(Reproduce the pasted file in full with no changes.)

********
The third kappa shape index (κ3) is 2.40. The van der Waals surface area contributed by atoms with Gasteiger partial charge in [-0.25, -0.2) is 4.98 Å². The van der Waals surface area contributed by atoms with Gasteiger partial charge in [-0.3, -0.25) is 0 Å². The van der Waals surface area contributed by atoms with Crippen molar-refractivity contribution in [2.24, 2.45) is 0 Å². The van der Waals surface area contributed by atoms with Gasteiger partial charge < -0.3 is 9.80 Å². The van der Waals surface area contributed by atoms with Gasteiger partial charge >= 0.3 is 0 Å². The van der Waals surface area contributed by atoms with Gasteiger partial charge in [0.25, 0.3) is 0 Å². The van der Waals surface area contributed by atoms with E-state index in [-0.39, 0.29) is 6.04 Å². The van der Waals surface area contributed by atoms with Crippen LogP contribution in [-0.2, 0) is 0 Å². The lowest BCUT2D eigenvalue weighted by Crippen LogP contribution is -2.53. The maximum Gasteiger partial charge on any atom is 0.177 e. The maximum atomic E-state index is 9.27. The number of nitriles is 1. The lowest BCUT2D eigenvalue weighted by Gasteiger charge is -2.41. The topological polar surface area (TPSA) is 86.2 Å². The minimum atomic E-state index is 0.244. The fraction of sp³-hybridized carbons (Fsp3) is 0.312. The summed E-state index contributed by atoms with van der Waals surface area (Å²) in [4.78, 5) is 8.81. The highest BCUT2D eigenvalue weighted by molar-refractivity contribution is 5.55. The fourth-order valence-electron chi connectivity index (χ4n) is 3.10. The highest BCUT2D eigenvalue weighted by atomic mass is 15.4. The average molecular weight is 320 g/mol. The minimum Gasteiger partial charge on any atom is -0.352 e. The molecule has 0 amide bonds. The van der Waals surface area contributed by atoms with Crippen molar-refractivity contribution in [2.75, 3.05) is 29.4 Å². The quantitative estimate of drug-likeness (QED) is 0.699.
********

The third kappa shape index (κ3) is 2.40. The van der Waals surface area contributed by atoms with Gasteiger partial charge in [-0.25, -0.2) is 4.98 Å². The van der Waals surface area contributed by atoms with Gasteiger partial charge in [-0.3, -0.25) is 0 Å². The van der Waals surface area contributed by atoms with Crippen molar-refractivity contribution in [2.24, 2.45) is 0 Å². The van der Waals surface area contributed by atoms with Gasteiger partial charge < -0.3 is 9.80 Å². The van der Waals surface area contributed by atoms with Gasteiger partial charge >= 0.3 is 0 Å². The van der Waals surface area contributed by atoms with Gasteiger partial charge in [0.25, 0.3) is 0 Å². The van der Waals surface area contributed by atoms with E-state index in [-0.39, 0.29) is 6.04 Å². The van der Waals surface area contributed by atoms with Crippen LogP contribution in [-0.2, 0) is 0 Å². The lowest BCUT2D eigenvalue weighted by Crippen LogP contribution is -2.53. The maximum Gasteiger partial charge on any atom is 0.177 e. The maximum atomic E-state index is 9.27. The number of nitriles is 1. The lowest BCUT2D eigenvalue weighted by Gasteiger charge is -2.41. The topological polar surface area (TPSA) is 86.2 Å². The minimum atomic E-state index is 0.244. The fraction of sp³-hybridized carbons (Fsp3) is 0.312. The summed E-state index contributed by atoms with van der Waals surface area (Å²) in [4.78, 5) is 8.81. The highest BCUT2D eigenvalue weighted by molar-refractivity contribution is 5.55. The fourth-order valence-electron chi connectivity index (χ4n) is 3.10. The highest BCUT2D eigenvalue weighted by atomic mass is 15.4. The average molecular weight is 320 g/mol. The minimum Gasteiger partial charge on any atom is -0.352 e. The molecule has 0 amide bonds. The van der Waals surface area contributed by atoms with Crippen molar-refractivity contribution in [2.75, 3.05) is 29.4 Å². The quantitative estimate of drug-likeness (QED) is 0.699.